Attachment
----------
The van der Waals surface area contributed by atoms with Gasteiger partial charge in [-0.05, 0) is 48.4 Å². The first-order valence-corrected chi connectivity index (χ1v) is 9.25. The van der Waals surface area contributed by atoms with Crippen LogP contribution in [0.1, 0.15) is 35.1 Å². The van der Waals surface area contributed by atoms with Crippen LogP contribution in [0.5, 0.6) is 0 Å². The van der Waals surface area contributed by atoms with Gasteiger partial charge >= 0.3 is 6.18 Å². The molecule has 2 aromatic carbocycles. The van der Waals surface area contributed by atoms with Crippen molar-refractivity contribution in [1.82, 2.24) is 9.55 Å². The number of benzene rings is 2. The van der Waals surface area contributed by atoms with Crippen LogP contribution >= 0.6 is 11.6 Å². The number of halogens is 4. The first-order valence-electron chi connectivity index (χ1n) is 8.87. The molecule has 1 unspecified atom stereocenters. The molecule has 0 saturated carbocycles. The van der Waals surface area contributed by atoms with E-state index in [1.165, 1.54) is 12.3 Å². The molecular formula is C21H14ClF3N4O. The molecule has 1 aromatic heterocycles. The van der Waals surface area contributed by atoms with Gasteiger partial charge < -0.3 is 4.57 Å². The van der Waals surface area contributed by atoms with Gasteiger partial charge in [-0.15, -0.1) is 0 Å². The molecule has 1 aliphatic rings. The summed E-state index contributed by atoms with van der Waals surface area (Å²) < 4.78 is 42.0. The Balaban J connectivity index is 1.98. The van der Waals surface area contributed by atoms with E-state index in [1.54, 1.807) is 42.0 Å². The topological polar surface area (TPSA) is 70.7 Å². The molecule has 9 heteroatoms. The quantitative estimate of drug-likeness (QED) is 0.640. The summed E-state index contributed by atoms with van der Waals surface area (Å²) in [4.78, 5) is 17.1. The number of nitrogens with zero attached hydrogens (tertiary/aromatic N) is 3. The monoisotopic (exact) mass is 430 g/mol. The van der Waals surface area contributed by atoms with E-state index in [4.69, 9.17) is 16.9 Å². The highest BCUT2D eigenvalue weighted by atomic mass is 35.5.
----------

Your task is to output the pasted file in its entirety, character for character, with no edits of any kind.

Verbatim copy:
The van der Waals surface area contributed by atoms with Gasteiger partial charge in [-0.05, 0) is 48.4 Å². The first-order valence-corrected chi connectivity index (χ1v) is 9.25. The van der Waals surface area contributed by atoms with Crippen LogP contribution in [0.1, 0.15) is 35.1 Å². The van der Waals surface area contributed by atoms with Crippen LogP contribution in [0.5, 0.6) is 0 Å². The van der Waals surface area contributed by atoms with Gasteiger partial charge >= 0.3 is 6.18 Å². The molecule has 2 aromatic carbocycles. The van der Waals surface area contributed by atoms with Crippen molar-refractivity contribution in [1.82, 2.24) is 9.55 Å². The number of benzene rings is 2. The van der Waals surface area contributed by atoms with Crippen LogP contribution >= 0.6 is 11.6 Å². The number of halogens is 4. The first-order valence-electron chi connectivity index (χ1n) is 8.87. The molecule has 1 unspecified atom stereocenters. The molecule has 0 saturated carbocycles. The van der Waals surface area contributed by atoms with E-state index in [1.165, 1.54) is 12.3 Å². The molecular formula is C21H14ClF3N4O. The molecule has 1 aromatic heterocycles. The van der Waals surface area contributed by atoms with Gasteiger partial charge < -0.3 is 4.57 Å². The van der Waals surface area contributed by atoms with Gasteiger partial charge in [-0.15, -0.1) is 0 Å². The molecule has 1 aliphatic rings. The summed E-state index contributed by atoms with van der Waals surface area (Å²) < 4.78 is 42.0. The Balaban J connectivity index is 1.98. The van der Waals surface area contributed by atoms with E-state index in [1.54, 1.807) is 42.0 Å². The topological polar surface area (TPSA) is 70.7 Å². The molecule has 9 heteroatoms. The quantitative estimate of drug-likeness (QED) is 0.640. The summed E-state index contributed by atoms with van der Waals surface area (Å²) in [4.78, 5) is 17.1. The number of nitrogens with zero attached hydrogens (tertiary/aromatic N) is 3. The monoisotopic (exact) mass is 430 g/mol. The van der Waals surface area contributed by atoms with E-state index in [4.69, 9.17) is 16.9 Å². The highest BCUT2D eigenvalue weighted by atomic mass is 35.5.